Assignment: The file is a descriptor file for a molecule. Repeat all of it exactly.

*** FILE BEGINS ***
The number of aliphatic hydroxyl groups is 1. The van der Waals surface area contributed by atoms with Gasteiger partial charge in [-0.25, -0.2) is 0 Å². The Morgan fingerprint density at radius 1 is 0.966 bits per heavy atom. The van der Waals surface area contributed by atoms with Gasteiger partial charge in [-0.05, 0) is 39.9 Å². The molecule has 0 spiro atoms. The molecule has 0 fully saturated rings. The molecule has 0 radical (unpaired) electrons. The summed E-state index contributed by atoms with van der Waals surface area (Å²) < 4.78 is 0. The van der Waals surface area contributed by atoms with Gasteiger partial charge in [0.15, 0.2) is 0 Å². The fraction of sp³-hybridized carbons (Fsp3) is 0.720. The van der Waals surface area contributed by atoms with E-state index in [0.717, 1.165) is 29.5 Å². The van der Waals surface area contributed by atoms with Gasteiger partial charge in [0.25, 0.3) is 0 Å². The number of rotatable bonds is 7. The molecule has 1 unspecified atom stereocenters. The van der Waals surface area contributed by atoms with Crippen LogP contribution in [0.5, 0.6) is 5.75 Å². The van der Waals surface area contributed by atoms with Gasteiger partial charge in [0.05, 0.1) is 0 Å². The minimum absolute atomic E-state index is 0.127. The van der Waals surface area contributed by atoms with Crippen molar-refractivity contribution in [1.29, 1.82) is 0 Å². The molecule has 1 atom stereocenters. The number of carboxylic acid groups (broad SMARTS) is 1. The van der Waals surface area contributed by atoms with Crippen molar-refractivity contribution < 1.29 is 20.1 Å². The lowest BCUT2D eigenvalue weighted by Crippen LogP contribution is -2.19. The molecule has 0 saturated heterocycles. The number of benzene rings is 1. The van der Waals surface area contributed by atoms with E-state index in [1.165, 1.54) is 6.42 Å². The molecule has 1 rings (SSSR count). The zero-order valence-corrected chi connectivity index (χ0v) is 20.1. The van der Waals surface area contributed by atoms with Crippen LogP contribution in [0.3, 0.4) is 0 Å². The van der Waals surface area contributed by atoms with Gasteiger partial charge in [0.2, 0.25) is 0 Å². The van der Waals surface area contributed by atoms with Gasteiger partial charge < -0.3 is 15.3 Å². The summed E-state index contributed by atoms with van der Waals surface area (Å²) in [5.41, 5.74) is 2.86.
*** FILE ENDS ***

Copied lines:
The number of aliphatic hydroxyl groups is 1. The van der Waals surface area contributed by atoms with Gasteiger partial charge in [-0.25, -0.2) is 0 Å². The Morgan fingerprint density at radius 1 is 0.966 bits per heavy atom. The van der Waals surface area contributed by atoms with Gasteiger partial charge in [-0.05, 0) is 39.9 Å². The molecule has 0 spiro atoms. The molecule has 0 fully saturated rings. The molecule has 0 radical (unpaired) electrons. The summed E-state index contributed by atoms with van der Waals surface area (Å²) < 4.78 is 0. The van der Waals surface area contributed by atoms with Gasteiger partial charge in [0.15, 0.2) is 0 Å². The fraction of sp³-hybridized carbons (Fsp3) is 0.720. The van der Waals surface area contributed by atoms with E-state index in [0.717, 1.165) is 29.5 Å². The van der Waals surface area contributed by atoms with Gasteiger partial charge in [0.25, 0.3) is 0 Å². The number of rotatable bonds is 7. The molecule has 1 unspecified atom stereocenters. The van der Waals surface area contributed by atoms with Crippen LogP contribution in [0.5, 0.6) is 5.75 Å². The van der Waals surface area contributed by atoms with Gasteiger partial charge in [0.05, 0.1) is 0 Å². The minimum absolute atomic E-state index is 0.127. The van der Waals surface area contributed by atoms with Crippen molar-refractivity contribution in [1.29, 1.82) is 0 Å². The molecule has 1 atom stereocenters. The number of carboxylic acid groups (broad SMARTS) is 1. The van der Waals surface area contributed by atoms with Crippen molar-refractivity contribution < 1.29 is 20.1 Å². The lowest BCUT2D eigenvalue weighted by Crippen LogP contribution is -2.19. The molecule has 0 saturated heterocycles. The number of benzene rings is 1. The van der Waals surface area contributed by atoms with E-state index in [1.165, 1.54) is 6.42 Å². The molecule has 1 rings (SSSR count). The zero-order valence-corrected chi connectivity index (χ0v) is 20.1. The van der Waals surface area contributed by atoms with Crippen LogP contribution in [0.3, 0.4) is 0 Å². The van der Waals surface area contributed by atoms with Gasteiger partial charge in [0.2, 0.25) is 0 Å². The van der Waals surface area contributed by atoms with Gasteiger partial charge < -0.3 is 15.3 Å². The summed E-state index contributed by atoms with van der Waals surface area (Å²) in [5.41, 5.74) is 2.86.